Francis Hamit reports Brass Cannon Books is ” auditioning producer/narrators” for audio book editions of both The Shenandoah Spy and The Queen of Washington.  The audio books will be released through ACX.com, a company owned by Amazon.com.


Book News

David J. Langum, Sr. Prize in American Historical Fiction

A prize to encourage and reward excellent American historical fiction is a natural element in our effort to make the rich history of America accessible to the educated general reader. The David J. Langum, Sr. Prize in American Historical Fiction is offered annually to the best book in American historical fiction that is both excellent fiction and excellent history. Any press may publish the work, with the exceptions that the book may not be self-published or published by a subsidized publisher.  The prize and $1,000 honorarium is awarded every year for the best book in American Historical Fiction published in the preceding year.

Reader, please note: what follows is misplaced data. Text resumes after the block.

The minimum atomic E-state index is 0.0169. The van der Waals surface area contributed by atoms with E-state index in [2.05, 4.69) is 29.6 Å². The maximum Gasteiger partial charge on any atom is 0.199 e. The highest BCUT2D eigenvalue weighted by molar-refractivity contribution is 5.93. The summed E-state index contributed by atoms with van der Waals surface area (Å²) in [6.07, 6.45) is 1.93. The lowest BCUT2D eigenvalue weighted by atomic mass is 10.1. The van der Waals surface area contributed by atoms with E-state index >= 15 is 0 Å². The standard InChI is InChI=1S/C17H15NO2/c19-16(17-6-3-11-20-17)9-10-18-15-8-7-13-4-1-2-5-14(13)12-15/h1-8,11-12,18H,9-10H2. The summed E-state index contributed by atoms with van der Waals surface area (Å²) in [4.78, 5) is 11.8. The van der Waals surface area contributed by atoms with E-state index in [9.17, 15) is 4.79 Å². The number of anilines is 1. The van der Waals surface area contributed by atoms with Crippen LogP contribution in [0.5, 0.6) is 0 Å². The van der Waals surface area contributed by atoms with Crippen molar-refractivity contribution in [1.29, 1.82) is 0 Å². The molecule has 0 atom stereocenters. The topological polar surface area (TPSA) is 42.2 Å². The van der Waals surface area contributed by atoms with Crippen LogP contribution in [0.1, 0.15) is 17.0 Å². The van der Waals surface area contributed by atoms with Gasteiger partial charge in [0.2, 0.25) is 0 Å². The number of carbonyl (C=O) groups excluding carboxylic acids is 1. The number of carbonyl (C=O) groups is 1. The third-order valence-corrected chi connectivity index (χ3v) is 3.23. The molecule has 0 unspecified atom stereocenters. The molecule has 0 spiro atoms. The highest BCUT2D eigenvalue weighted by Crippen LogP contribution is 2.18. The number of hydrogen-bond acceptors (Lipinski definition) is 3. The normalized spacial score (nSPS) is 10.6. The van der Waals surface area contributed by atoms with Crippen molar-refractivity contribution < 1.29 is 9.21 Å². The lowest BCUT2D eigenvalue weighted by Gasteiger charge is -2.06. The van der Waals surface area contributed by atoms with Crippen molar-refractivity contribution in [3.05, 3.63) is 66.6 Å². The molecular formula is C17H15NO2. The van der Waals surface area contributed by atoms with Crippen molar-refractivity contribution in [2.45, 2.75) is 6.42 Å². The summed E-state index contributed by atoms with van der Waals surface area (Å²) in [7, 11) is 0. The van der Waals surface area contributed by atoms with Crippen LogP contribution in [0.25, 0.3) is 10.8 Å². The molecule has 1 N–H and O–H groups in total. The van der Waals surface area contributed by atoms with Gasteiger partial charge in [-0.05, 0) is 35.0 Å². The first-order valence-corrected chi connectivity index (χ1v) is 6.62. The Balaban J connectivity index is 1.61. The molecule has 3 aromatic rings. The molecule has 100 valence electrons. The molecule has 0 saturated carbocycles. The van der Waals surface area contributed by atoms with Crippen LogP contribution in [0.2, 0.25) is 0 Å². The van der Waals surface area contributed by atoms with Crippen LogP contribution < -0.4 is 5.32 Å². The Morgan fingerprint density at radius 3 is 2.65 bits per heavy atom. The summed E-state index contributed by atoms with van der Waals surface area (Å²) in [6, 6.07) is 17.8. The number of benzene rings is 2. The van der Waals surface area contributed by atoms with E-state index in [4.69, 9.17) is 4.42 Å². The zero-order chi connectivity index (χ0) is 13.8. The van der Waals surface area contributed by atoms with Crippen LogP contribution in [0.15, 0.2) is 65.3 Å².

1) John M. Archer, After the Rain: A Novel of War and Coming Home (Gettysburg, PA: Ten Roads Publishing, 2011). The protagonist, Captain Daniel Spencer, is a line officer in the Union army. Wounded at Antietam badly enough to receive a discharge, he makes his way home to his wife and farm, located close to the location of the future Gettysburg battlefield. Civil War books are very common, and many focus of the theme of return. What makes this novel different is its focus on the psychological impact of battle on the protagonist. He feels guilty for leading so many men to their deaths. He experiences nightmares about the fighting, and this affects his relations with his wife. He is afflicted with concern about his dead comrades and ponderings about why he himself was not killed. The actual battle scenes depicted, a small fraction of the book, are not gratuitous, because they are necessary to understand Spencer’s role as company commander. In short, he has what today we would call “post-traumatic stress disorder.” Well-written, and with photographs illustrating many locations and personalities in the plot, the book holds in suspension until the end the central conflict.


Civil War Sesquicentennial Publications

In an effort to support, sesquicentennial publishing this will be part of this column through 2015.  If you know of a book, please contact me so it can be included.